tea tree oilTea tree oil has been an increasingly common ingredient in hair- and skin-care products for a few years now. Recently I’ve been seeing more references to tea tree oil as a “green” cleaning agent, which intrigued me enough to check it out.

Native to eastern Australia, tea tree oil is mostly clear and has a strong smell of camphor. Limited scientific studies indicate that the oil may have powerful antibacterial, antiviral, and antifungal properties, something the Aboriginal people have long known. They’ve used the oil for centuries in a variety of treatments for skin and bronchial ailments, but the modern world has been slow to catch on.

Before I share possible uses of tea tree oil, I need to remind you that I’m not a doctor, a nurse, an herbalist, a naturopath, or a very good housekeeper, so proceed with caution. A few things to keep in mind at all times:
- Tea tree oil is NOT intended for ingestion! If you use it as a mouth rinse, do not swallow. (This is why it’s called a rinse.)
- Use tea tree sparingly, as in a few drops at a time. Also, it should almost always be used with another agent (carrier oil, water, soap, etc.)
- Do not use tea tree oil around the eyes or inside the ears.
- The oil should come in a dark glass bottle to prevent light from reducing its potency.
- Close the bottle tightly after use to prevent exposure to air.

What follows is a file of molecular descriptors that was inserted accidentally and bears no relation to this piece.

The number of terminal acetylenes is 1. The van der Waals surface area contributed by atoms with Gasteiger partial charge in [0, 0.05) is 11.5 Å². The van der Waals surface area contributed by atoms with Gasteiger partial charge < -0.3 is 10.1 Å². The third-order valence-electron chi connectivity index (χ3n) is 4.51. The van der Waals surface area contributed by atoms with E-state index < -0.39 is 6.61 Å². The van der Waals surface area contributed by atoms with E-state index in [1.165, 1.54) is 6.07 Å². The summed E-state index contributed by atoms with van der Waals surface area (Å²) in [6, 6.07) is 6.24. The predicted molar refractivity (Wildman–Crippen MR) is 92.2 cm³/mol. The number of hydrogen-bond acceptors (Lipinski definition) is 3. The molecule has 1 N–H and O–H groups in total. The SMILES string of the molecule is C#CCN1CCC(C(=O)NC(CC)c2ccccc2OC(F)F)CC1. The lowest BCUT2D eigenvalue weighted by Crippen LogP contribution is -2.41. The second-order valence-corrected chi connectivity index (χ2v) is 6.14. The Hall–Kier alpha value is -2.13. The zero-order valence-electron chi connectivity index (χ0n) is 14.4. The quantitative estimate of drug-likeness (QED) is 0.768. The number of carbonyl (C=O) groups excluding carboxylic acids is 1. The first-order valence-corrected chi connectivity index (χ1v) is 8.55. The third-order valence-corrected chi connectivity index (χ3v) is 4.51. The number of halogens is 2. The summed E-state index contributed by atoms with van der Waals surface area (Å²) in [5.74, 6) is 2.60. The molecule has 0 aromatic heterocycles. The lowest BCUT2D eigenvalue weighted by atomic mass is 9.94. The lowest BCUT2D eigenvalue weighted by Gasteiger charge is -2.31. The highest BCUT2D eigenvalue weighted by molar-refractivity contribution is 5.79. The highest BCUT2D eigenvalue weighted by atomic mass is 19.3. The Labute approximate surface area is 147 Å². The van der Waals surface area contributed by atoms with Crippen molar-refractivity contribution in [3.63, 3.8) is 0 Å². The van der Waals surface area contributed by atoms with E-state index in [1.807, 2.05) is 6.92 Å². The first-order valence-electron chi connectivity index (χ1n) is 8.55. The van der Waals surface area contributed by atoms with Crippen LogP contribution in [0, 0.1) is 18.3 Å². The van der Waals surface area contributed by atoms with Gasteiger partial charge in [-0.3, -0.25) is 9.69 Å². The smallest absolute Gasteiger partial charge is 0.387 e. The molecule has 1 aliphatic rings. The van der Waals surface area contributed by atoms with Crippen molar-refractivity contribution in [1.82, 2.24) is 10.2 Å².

- More notes on tea tree oil safety

With all that in mind, here a few possible uses for tea tree oil (hereafter known as TTO):

Hair and Skin

  • Add TTO to shampoo to clear blocked follicles, remove scalp bacteria, and eliminate dandruff. (8-10 drops per 8-oz. of shampoo.)
  • Add a few drops of TTO to a carrier oil (almond, olive, avocado, etc.) and apply to minor cuts, scrapes, skin irritations, and insect bites/stings.
  • Add a few drops of TTO to bathwater to eliminate persistent body odor. (Pause for whoosh of mothers with sons rushing to the store to buy a gallon or two of this stuff.
  • )

Medicinal Possibilities
(not meant as medical advice; see cautionary notes above and notes re: my lack of medical knowledge degree)
I found these suggested “recipes” on this site:

  • Steam Inhalations
    2 drops of tea tree oil in a bowl of steaming water. Cover head and inhale for 5-10 minutes. To relieve congestion and fight infection.
  • Massage with Tea Tree oil
    Add 3-5 drops of Tea Tree oil to 30ml of base oil and massage in for rheumatic pain. Twice daily.
  • Bathing with Tea Tree oil
    As a disinfectant measure add approximately 3-5 drops to the bath water. Helps with skin infections.
  • Immune System Treatment
    Massage once weekly with a blend of 3-5 drops of Tea Tree oil to 30ml of base oil. To help strengthen the immune system.

Household Cleaning

  • To rid dishes and clothing of bacteria and germs and to fight mold, add two or three drops of TTO to the dishwasher, the dishwater, and/or the washing machine.
  • From Parent Dish: Make a spray cleaner for countertops with 2 cups of water combined with 2 tbsp. tea tree oil in a spray bottle. [Cammy note: I'll bet you could mix this solution with kosher salt for scrubbing bathtub and bathroom tiles.]
  • More household cleansers at Frugally Sustainable.

These are all relatively new to me, but I’m especially looking forward to exploring tea tree oil’s use around the house. Just as soon as I get around to cleaning again. :)

Have you used tea tree oil for any of these purposes? Or do you have other suggestions for its use?